Biti said there were “deep challenges” facing Zimbabwe under Mugabe, including “an economic meltdown.”

“This is the time to introduce an inclusive national transitional authority that will establish a roadmap towards a democracy that will set the basis of a new election, but most importantly that will deal with the underlying causes of this coup to make sure that in five years time we don’t have another similar situation of ‘pacification,'” Biti said.

Overnight, at least three explosions were heard in the capital, Harare, and military vehicles were seen in the streets.

The military actions appear to put the army in control of the country. Army commander Constantino Chiwenga had threatened on Monday to “step in” to calm political tensions. Mugabe’s ruling ZANU-PF party responded by accusing the general of “treasonable conduct.” But now Chiwenga appears to be in control.

The army has been praised by the nation’s war veterans for carrying out “a bloodless correction of gross abuse of power.” The military will return Zimbabwe to “genuine democracy” and make the country a “modern model nation,” said Chris Mutsvangwa, chairman of the war veterans’ association, told The Associated Press in Johannesburg.


Zimbabwe Vice President Emmerson Mnangagwa (L) and his wife Auxilia (R) attend a funeral ceremony at the National Heroes Acre in Harare, Jan. 7, 2017.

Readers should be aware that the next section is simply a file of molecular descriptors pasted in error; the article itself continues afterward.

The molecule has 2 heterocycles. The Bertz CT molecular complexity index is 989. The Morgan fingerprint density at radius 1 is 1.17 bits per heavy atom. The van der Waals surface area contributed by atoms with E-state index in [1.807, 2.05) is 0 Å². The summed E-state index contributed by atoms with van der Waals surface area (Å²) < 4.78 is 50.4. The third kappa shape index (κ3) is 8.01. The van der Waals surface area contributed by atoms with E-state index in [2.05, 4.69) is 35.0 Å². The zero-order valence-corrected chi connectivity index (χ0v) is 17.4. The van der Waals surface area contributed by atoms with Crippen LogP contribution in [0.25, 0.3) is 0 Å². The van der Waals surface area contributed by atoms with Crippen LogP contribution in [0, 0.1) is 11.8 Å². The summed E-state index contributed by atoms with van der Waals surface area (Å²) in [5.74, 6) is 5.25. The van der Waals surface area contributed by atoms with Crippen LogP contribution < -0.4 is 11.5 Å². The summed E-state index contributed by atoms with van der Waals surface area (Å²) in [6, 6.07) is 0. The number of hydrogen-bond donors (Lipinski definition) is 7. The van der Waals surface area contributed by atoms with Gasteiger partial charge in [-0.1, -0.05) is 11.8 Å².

Mutsvangwa and the war veterans are staunch allies of Emmerson Mnangagwa, who was fired from his post of vice president by Mugabe last week. Mnangagwa fled Zimbabwe last week but said he would return to lead the country.

On Wednesday morning, the ZANU-PF party sent a tweet saying Mnangagwa had been named interim president.

In an interview with the Reuters news agency, Chris Mutsvangwa “called for South Africa, southern Africa and the West to re-engage Zimbabwe, whose economic decline over the past two decades has been a drag on the southern African region,” as Reuters put it.

“This is a correction of a state that was careening off the cliff,” he remarked to Reuters. “It’s the end of a very painful and sad chapter in the history of a young nation, in which a dictator, as he became old, surrendered his court to a gang of thieves around his wife.”